It was reported that the Biden administration is considering competing plans for how much student debt to cancel and who will get it.
Among the plans are versions that exclude anyone who made over $125,000 or $150,000 as individuals (or $250,000 or $300,000 as a couple) in 2021. In theory, nearly everyone should qualify since only roughly 3% of student debtors make more than these limits. Biden’s goal seems to be to prevent people with high incomes from getting their debts canceled, but in practice it will be millions of the most economically vulnerable who get excluded.
Here is why.
The Department of Education has no way of checking to see what a student debtor’s income was last year. Only the IRS has this data, and to access it, they need explicit consent to adhere to privacy rules.
In practice what these efforts to “target” cancellation means is that everyone will have to verify their incomes, either by attaching your 2021 taxes yourself, or at least filling out an application that grants permission to the Department of Education to communicate with the IRS. That will lead to a complicated administrative process where the most vulnerable end up getting nothing.
Real people’s lives are messy, especially poor people who cobble together many odd jobs. The poorest don’t file taxes at all, creating even more difficult burdens to verifying income like submitting pay stubs. Those who are unemployed or have no income at all will find it difficult to prove a negative.
In an effort to exclude 3% of student debtors, the Biden administration is going to make 45 million navigate a complex obstacle course. Most of them may, but many won’t. Those excluded will be precisely the most vulnerable, the poorest, those with the least access to the internet, those who need to book time at the library to access a printer, and those who simply don’t have time to navigate byzantine bureaucracies while working three jobs.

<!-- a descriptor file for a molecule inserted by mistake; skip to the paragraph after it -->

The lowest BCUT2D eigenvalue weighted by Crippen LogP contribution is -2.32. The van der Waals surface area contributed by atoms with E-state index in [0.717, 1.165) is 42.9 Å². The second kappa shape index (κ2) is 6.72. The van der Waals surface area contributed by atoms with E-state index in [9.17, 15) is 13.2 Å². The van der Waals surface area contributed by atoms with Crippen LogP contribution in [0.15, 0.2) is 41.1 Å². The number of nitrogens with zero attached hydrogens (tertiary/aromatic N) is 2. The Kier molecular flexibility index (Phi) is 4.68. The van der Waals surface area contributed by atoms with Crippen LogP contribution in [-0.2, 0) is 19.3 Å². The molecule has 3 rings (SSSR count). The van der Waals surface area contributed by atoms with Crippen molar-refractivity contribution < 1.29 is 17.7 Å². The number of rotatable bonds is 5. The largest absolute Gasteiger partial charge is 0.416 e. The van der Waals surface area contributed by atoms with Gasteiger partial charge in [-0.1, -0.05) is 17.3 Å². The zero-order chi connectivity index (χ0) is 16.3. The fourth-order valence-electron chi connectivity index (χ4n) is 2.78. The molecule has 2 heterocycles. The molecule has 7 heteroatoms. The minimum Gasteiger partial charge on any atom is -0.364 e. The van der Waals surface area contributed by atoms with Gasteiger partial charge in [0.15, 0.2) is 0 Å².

If that is the path the Biden administration chooses, many millions of the poorest will not get a penny of cancellation.
What will happen to students who never file an application at all? The most likely result is that they will get no cancellation. This is troubling since the Department of Education lacks accurate up-to-date contact information for a significant number of student debtors, including roughly half of all student debtors in default. These are the people who most need cancellation and are the least likely to receive it unless it is universal and automatic.
Past attempts at “targeted student debt relief” have all been spectacular failures. The Public Service Loan Forgiveness (PSLF) created a bureaucratic nightmare that resulted in 99% of people getting denied. After Congress passed an attempted temporary fix, 99% got denied again.
Biden is again trying to fix PSLF, this time with a temporary waiver. Again, we are seeing just about everyone who qualifies, in theory, for this PSLF waiver get notifications that incorrectly tell them they do not.
Income-Driven Repayment (IDR) is another spectacular failure at means-testing student-debt cancellation. IDR has many of the same problems of having to annually verify incomes. The result is that, of the 4.4 million people who should have, in theory, gotten full cancellation after making over 20 years of payments, only 157 actually did. That is not a typo.
The Biden administration risks learning zero lessons from past failures as they are about to make the same mistake again. Student-debt cancellation should be a layup, an easy victory headed into a midterms when democracy itself is at stake. Instead, Biden risks turning this into another political liability.
Now is the time to go big and bold, not small and complicated. It is not too late for the Democrats to prevent themselves from being their own worst enemies. Just last month, the White House issued a memo saying they would eliminate administrative burdens and unnecessary complicated forms that prevent people from receiving government services. The president should keep this promise and make cancellation automatic, simple and bold.
Thomas Gokey is co-founder and organizer with the Debt Collective.